(CNN) -- South African Richard Sterne almost did the "impossible" as a ten-under-par 62 left him just one shot outside the 1994 course record set by his famous compatriot Ernie Els as he set the pace in the Dubai Desert Classic Thursday.
The 31-year-old reveled in the benign scoring conditions on the Majils course at the Emirates Golf Course and came close to matching the 61 Els produced 19 years ago on his way to a commanding victory.
"I knew Ernie had shot 61 quite a while ago and always thought it would be impossible to get close, but I got as close as you could," he told the official European Tour website.
"Hopefully I can just keep going and give myself a chance on Sunday when it counts. I do want to win again and that's one of the goals for the year.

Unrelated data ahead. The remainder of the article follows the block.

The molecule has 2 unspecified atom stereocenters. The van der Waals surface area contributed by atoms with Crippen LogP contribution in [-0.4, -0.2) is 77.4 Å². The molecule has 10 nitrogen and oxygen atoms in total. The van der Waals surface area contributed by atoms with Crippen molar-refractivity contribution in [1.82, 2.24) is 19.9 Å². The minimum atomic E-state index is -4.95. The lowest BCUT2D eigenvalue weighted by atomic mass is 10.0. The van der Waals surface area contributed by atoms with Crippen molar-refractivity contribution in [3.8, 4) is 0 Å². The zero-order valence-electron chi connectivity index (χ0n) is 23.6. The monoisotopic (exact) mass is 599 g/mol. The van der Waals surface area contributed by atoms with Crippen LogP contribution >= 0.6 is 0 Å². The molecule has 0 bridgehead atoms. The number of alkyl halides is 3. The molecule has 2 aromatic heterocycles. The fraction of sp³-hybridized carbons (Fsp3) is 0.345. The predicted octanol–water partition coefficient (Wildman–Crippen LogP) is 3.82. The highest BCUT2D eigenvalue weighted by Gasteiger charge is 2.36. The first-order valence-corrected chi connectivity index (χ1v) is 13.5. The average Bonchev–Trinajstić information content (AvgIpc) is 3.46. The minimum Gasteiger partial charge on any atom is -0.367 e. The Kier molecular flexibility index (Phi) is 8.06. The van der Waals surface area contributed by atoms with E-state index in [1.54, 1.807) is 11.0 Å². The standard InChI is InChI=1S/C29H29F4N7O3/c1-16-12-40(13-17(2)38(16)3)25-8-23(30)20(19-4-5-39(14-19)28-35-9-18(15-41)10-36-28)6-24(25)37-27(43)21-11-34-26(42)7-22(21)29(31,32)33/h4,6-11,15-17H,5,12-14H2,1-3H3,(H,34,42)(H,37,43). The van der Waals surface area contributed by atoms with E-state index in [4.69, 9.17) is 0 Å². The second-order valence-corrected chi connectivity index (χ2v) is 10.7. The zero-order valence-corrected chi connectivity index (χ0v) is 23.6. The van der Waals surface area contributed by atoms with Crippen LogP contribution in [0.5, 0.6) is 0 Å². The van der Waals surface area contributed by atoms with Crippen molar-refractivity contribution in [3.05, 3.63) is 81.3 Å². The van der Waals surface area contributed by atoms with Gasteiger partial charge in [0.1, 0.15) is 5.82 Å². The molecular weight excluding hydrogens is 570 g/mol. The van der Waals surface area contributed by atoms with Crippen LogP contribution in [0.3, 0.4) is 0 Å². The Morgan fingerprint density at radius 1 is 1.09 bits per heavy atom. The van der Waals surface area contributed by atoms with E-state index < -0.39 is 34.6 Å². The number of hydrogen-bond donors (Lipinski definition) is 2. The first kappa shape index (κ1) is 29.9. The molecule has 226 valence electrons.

"It's been a while since I've won -- it's just not that easy to do anymore!"
Five-time European Tour winner Sterne, who was hit by a back problem in 2010, shot ten birdies in his first 16 holes, but could only par the last two.
It left him one shot ahead of Scotland's Stephen Gallacher with Tommy Fleetwood, early Race to Dubai leader Scott Jamieson and Chris Doak on seven-under 65.
Tournament star attraction Lee Westwood began his 2013 campaign with a five-under 67, the same mark as 56-year-old American star Mark O'Meara.
Westwood, joint second with Gallacher at the event last year, showed little signs of rustiness in a round which included two eagles, the first after he holed a 175-yard seven iron on the sixth. Another followed on the 13th and he also had a hat-trick of birdies from the 15th.
"It was a bizarre round," he said.
"I chipped in and three-putted from six feet -- everything was happening. I drove it great and hit a lot of shots close."
England's Chris Wood and Spanish star Sergio Garcia, who finished first and second in Qatar last weekend, were both on 68.
Defending champion Rafael Cabrera-Bello of Spain started his campaign with a 69.
Newly appointed European Ryder Cup captain Paul McGinley started with a 74, one of only 32 players in a 132-strong field to be over par on the first day.